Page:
Towards Brain Computer Interfaces for Recreational Activities: Piloting a Drone
In Proceedings of the 15th IFIP TC13 Conference on Human-Computer Interaction (INTERACT'15). pages 506-522. 2015.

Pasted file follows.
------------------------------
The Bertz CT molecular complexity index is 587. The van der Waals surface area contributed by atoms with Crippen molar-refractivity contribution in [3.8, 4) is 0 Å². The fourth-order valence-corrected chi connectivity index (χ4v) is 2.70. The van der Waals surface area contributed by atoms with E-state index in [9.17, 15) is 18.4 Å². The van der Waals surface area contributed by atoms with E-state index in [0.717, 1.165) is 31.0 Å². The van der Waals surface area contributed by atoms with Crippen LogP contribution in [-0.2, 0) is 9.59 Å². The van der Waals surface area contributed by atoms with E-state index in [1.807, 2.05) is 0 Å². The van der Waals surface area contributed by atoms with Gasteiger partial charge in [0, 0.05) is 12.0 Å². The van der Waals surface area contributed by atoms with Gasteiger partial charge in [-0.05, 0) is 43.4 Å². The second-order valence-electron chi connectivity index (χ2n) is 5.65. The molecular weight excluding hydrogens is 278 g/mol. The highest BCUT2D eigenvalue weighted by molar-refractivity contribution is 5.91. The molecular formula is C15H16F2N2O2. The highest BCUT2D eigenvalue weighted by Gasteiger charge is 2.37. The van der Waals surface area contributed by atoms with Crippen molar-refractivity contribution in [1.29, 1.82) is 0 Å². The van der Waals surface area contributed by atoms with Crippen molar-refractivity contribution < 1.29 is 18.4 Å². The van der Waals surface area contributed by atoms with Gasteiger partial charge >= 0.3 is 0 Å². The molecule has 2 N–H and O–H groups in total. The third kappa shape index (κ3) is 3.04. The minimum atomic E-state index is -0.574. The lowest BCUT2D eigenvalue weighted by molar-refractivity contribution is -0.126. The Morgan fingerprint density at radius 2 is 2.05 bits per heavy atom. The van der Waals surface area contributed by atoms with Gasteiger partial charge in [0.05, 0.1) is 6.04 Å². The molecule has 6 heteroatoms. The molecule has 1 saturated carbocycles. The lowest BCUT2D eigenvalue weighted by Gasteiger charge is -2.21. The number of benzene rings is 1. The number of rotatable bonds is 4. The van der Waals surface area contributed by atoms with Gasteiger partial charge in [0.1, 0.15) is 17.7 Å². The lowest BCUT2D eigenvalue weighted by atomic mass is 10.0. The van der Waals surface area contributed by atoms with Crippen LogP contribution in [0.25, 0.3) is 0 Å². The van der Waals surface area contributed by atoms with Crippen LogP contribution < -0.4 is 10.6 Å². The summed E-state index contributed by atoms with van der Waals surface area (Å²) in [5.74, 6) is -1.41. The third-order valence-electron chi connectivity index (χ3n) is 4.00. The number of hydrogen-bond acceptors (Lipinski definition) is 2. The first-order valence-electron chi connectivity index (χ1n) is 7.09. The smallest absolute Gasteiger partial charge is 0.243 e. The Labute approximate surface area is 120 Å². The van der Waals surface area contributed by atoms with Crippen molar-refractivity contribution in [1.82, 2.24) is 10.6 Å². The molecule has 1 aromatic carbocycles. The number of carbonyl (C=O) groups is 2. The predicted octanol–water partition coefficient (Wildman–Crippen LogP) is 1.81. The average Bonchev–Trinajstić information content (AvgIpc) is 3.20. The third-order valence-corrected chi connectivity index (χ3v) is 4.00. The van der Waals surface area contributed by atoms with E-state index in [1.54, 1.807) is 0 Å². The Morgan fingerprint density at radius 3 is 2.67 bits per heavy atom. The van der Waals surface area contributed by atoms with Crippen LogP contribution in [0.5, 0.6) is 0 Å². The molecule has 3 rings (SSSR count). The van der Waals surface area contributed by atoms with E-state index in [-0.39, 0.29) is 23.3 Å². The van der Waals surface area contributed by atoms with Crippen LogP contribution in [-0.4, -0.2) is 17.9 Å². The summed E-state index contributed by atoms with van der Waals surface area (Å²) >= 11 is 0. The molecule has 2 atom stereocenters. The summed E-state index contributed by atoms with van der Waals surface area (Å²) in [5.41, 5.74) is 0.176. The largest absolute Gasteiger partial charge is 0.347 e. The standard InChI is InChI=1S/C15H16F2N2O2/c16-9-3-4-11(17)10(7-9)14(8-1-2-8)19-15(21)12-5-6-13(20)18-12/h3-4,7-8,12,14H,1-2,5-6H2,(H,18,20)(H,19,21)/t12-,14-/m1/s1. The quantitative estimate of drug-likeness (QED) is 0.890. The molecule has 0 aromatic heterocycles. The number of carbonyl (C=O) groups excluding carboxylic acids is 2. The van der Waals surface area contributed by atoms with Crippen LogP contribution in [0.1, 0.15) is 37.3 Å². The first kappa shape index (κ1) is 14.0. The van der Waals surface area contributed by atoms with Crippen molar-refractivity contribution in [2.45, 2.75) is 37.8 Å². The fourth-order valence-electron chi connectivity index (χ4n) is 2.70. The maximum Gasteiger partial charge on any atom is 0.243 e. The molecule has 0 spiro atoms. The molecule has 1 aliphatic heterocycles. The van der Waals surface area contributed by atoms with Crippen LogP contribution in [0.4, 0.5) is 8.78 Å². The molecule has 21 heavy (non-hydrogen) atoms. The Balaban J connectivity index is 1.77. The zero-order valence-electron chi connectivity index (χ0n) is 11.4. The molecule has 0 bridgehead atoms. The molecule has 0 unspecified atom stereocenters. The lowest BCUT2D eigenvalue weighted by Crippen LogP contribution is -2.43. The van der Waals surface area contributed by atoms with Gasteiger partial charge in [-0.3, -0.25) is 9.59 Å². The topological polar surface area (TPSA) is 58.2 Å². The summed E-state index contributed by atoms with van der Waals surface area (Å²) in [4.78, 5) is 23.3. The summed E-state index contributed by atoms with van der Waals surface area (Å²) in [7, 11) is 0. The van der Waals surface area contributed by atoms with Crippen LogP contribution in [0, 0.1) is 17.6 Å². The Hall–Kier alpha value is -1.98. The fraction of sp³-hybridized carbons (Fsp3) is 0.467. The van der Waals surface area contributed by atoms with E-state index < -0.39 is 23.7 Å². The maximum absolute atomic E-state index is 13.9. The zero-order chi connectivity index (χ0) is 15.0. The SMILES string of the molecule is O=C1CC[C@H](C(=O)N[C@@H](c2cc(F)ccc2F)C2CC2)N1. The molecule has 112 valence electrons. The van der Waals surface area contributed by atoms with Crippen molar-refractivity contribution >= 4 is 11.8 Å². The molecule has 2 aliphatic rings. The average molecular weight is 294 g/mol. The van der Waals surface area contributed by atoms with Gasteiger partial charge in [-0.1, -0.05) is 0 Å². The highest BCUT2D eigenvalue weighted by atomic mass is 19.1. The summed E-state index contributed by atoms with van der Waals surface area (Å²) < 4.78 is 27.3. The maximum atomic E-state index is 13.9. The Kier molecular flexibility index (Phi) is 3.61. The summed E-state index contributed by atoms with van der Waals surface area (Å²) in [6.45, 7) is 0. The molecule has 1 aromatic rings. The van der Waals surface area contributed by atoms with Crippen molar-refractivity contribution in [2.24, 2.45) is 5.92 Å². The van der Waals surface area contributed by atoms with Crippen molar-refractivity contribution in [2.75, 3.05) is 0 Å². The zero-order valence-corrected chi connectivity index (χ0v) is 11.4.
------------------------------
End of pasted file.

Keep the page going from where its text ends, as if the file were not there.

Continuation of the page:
Active Brain Computer Interfaces (BCIs) allow people to exert voluntary control over a computer system: brain signals are captured and imagined actions (movements, concepts) are recognized after a training phase (from 10 minutes to 2 months). BCIs are confined in labs, with only a few dozen people using them outside regularly (e.g. assistance for impairments). We propose a “Co-learning BCI” (CLBCI) that reduces the amount of training and makes BCIs more suitable for recreational applications. We replicate an existing experiment where the BCI controls a drone and compare CLBCI to their Operant Conditioning (OC) protocol over three durations of practice (1 day, 1 week, 1 month). We find that OC works at 80% after a month practice, but the performance is between 60 and 70% any earlier. In a week of practice, CLBCI reaches a performance of around 75%. We conclude that CLBCI is better suited for recreational use. OC should be reserved for users for whom performance is the main concern.